“Do you believe all religions are equally good?”
This is the question I was asked yesterday by a pleasant young Jehovah’s Witness. I must give it to her though; going door-to-door is a daunting task. One never really knows who (or what) may be on the other side. In her case, the who (and what) was someone who actually enjoys the back-and-forth with religionists.
Her question, though, was a good one. Honestly, I was a little taken back by her choosing to begin with that. Do I believe all religions are equally good? Heavens, no! So far as I’m concerned, religions ought to be analyzed and evaluated, and they ought to be judged respectively. Most (or even all) religions have something salvageable somewhere. It would, after all, be rather silly to throw out little baby Yeshua with the Christian bathwater.
Let’s take the woman outside my front door as an example, and let’s limit our comparison to other Christian denominations. Is her religion no better or no worse than any other religion? I mean, sure, the kookery of the Russellites (or should we call them Rutherfordites?) is hardly lacking. Their adventism, their millennialism, their opposition to birthdays (or even holidays) and their beliefs regarding blood transfusions certainly make them an oddity, even within religionist circles. But what may we say of their particular brand of religion?
Well, their beliefs concerning hell (i.e. annihilationism) are certainly preferable to the so-called classical view of hell that has immortal souls enduring the most painful of sadistic nightmares… for ever and ever and ever and ever… ad infinitum. Their view of a holistic soul and, consequently, “soul sleep” is definitely preferable to the more traditional view of the soul as a spiritual entity residing within each and every human – something that also impacts the prevailing view of dispensationalism in America, wherein we will one day enjoy Christ’s 1,000-year reign with spirit bodies of the dead and departed. And even their view of holidays is not entirely without merit. Additionally, Jehovah’s Witnesses, unlike most Protestants and Catholics, are more than willing to grant the pagan origins and symbolism of great Christian feasts including but not limited to Easter and Christmas. Lastly, at least for now, there’s their view concerning the separation of church and state. Contrary to prevailing forms of Christianity in the United States, the Jehovah’s Witnesses wish to occupy themselves only with God’s kingdom, refraining from electoral politics and religious activism. Not all of their reasons for this are noteworthy, but you can bet the farm I’d prefer that to the kind of dominionism fueling abstinence-only education, marriage amendments, the push for creationism in public schools, the constant free-pass given the the state of Israel… and the never-ending stream of GOP candidates insisting that God told them to run for office.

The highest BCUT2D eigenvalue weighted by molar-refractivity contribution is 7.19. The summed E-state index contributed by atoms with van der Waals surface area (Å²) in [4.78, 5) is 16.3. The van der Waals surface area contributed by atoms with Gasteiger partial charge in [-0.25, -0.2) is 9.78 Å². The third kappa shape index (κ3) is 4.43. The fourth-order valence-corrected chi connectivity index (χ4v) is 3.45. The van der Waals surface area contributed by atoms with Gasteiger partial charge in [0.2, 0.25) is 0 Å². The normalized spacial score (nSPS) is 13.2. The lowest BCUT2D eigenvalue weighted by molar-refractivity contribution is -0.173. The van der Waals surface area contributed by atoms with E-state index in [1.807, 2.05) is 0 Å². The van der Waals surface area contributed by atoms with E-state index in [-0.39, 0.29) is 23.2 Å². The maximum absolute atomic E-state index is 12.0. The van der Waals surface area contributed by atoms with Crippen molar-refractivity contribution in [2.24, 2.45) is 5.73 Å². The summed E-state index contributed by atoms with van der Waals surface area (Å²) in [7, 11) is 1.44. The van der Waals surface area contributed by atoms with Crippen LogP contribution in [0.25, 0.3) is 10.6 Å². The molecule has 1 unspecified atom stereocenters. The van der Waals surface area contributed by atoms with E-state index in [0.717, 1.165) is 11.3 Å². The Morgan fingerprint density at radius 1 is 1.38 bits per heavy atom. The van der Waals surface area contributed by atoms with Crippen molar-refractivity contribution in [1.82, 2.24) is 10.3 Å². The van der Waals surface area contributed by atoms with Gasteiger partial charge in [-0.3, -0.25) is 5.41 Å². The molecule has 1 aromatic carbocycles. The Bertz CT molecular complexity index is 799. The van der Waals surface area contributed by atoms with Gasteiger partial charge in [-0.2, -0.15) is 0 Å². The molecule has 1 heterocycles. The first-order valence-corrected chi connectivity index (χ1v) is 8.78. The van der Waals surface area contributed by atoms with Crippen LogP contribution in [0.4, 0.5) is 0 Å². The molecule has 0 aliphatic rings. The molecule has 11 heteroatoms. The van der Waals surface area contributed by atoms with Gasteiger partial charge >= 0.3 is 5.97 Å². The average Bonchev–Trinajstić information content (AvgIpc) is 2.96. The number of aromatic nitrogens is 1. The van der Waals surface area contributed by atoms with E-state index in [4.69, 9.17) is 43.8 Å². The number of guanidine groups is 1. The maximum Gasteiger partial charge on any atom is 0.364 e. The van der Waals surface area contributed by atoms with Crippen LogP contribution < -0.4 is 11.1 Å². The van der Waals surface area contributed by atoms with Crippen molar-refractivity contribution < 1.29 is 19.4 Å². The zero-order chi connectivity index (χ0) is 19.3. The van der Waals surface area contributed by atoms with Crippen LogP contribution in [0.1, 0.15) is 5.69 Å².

As with most religions, the Jehovah’s Witness religion is a mixed bag. There’s good, there’s bad and there’s ugly. As much can (and ought to) be said about most anyone’s beliefs. Does that make everyone’s belief equal? Hardly. It does, though, give us more than a baker’s dozen of excellent reasons to understand religionists, their worldviews and how, where, when and why their worldview may or may not impact the general welfare of a community. Such at least seems reasonable.